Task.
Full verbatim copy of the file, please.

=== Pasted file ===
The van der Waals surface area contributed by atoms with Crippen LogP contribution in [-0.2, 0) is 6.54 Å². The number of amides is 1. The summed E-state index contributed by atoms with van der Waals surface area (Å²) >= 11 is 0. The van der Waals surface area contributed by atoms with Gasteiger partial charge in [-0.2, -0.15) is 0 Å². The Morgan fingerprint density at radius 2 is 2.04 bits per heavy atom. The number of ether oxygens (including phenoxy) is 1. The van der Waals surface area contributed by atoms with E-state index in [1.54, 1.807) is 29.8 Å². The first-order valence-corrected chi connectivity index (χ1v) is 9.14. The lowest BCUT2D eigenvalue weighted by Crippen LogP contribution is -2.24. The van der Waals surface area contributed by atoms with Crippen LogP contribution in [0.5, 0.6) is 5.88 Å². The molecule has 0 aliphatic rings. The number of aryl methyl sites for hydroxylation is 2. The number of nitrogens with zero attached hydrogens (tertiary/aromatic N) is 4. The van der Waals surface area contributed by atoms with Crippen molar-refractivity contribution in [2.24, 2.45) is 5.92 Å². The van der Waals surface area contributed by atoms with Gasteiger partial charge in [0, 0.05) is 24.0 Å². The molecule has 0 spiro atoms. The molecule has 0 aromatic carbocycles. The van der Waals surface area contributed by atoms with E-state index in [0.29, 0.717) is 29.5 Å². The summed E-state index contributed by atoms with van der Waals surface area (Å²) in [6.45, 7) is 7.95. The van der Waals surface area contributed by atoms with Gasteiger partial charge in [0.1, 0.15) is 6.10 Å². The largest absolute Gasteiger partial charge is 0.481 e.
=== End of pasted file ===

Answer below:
The van der Waals surface area contributed by atoms with Crippen LogP contribution in [-0.2, 0) is 6.54 Å². The number of amides is 1. The summed E-state index contributed by atoms with van der Waals surface area (Å²) >= 11 is 0. The van der Waals surface area contributed by atoms with Gasteiger partial charge in [-0.2, -0.15) is 0 Å². The Morgan fingerprint density at radius 2 is 2.04 bits per heavy atom. The number of ether oxygens (including phenoxy) is 1. The van der Waals surface area contributed by atoms with E-state index in [1.54, 1.807) is 29.8 Å². The first-order valence-corrected chi connectivity index (χ1v) is 9.14. The lowest BCUT2D eigenvalue weighted by Crippen LogP contribution is -2.24. The van der Waals surface area contributed by atoms with Crippen LogP contribution in [0.5, 0.6) is 5.88 Å². The molecule has 0 aliphatic rings. The number of aryl methyl sites for hydroxylation is 2. The number of nitrogens with zero attached hydrogens (tertiary/aromatic N) is 4. The van der Waals surface area contributed by atoms with Crippen molar-refractivity contribution in [2.24, 2.45) is 5.92 Å². The van der Waals surface area contributed by atoms with Gasteiger partial charge in [0, 0.05) is 24.0 Å². The molecule has 0 spiro atoms. The molecule has 0 aromatic carbocycles. The van der Waals surface area contributed by atoms with E-state index in [0.29, 0.717) is 29.5 Å². The summed E-state index contributed by atoms with van der Waals surface area (Å²) in [6.45, 7) is 7.95. The van der Waals surface area contributed by atoms with Gasteiger partial charge in [0.1, 0.15) is 6.10 Å². The largest absolute Gasteiger partial charge is 0.481 e.